Italian archeologists have identified the oldest known human footprints -- 350,000-year-old traces of early humans escaping down the slope of a volcano. The three tracks, including 56 footprints and an occasional handprint where someone steadied himself on the steep slope, were left in wet ash that hardened and was preserved over time.
Researchers in South Africa have found footprints that are at least 10 times as old as the Italian prints, but the African tracks were left by early hominids that are known to be precursors of humans. The Italian tracks, in contrast, were left by modern humans -- albeit rather small ones. The 8-inch long tracks indicate that the full-grown adults were just under 5 feet tall.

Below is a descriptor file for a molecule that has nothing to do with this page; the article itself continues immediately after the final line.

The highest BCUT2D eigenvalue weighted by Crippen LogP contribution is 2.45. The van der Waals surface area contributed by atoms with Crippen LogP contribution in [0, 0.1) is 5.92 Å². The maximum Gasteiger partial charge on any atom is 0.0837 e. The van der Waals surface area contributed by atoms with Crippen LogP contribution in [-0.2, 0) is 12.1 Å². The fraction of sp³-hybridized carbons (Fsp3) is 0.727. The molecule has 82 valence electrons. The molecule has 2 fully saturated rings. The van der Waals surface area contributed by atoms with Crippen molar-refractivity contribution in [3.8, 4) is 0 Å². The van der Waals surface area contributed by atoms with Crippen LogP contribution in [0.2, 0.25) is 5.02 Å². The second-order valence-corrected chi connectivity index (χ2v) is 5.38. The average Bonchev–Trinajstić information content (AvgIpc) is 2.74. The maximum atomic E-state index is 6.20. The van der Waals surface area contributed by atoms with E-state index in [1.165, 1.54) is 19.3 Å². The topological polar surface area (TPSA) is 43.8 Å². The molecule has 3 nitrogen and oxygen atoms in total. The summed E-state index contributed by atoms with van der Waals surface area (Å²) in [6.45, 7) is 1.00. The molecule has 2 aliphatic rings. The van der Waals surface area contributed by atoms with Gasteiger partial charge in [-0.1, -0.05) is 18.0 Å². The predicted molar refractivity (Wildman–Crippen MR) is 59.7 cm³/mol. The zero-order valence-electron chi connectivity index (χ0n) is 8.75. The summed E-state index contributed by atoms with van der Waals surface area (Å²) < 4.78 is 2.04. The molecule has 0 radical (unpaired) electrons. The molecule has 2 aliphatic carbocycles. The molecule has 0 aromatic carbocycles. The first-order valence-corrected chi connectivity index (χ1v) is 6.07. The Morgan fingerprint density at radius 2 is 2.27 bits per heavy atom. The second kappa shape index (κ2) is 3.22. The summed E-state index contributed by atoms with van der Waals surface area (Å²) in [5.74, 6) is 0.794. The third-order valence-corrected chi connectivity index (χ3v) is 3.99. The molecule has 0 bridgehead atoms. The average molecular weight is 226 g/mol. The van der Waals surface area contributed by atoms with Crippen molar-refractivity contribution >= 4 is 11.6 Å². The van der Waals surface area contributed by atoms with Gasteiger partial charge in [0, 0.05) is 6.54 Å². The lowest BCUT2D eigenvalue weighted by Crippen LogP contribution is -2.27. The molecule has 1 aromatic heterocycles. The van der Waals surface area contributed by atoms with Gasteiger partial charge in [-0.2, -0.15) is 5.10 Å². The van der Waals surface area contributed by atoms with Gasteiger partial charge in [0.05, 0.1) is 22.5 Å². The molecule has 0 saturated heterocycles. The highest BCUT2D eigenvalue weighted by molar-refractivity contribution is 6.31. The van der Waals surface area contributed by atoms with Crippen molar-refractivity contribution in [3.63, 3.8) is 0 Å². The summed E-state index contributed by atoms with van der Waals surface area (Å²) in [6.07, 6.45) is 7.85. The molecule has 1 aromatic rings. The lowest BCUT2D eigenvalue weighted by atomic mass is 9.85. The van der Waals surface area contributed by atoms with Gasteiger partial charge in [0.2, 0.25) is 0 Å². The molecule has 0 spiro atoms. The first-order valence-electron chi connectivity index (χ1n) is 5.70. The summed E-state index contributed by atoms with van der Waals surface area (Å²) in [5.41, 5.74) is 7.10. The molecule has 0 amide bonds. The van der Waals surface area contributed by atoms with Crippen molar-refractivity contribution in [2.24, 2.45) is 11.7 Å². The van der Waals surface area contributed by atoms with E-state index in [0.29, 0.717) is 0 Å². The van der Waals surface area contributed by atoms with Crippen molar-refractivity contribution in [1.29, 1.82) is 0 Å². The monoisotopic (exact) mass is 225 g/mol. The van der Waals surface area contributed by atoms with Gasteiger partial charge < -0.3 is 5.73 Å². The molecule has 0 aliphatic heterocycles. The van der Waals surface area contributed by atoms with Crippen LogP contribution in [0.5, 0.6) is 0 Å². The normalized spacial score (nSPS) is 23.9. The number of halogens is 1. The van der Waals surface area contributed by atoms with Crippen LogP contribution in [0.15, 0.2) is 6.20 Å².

Paolo Mietto of the University of Padova, who led the team reporting the results in Friday's issue of Science, said the prints are unmistakably human because they show the foot's plantar arch and individual toe prints.
The prints are on the southern slope of the Roccamonfina volcano in Italy, just north of Naples. Although local residents were aware of the tracks, calling them "devils' trails," the footprints had not been studied before by scientists, Mietto said.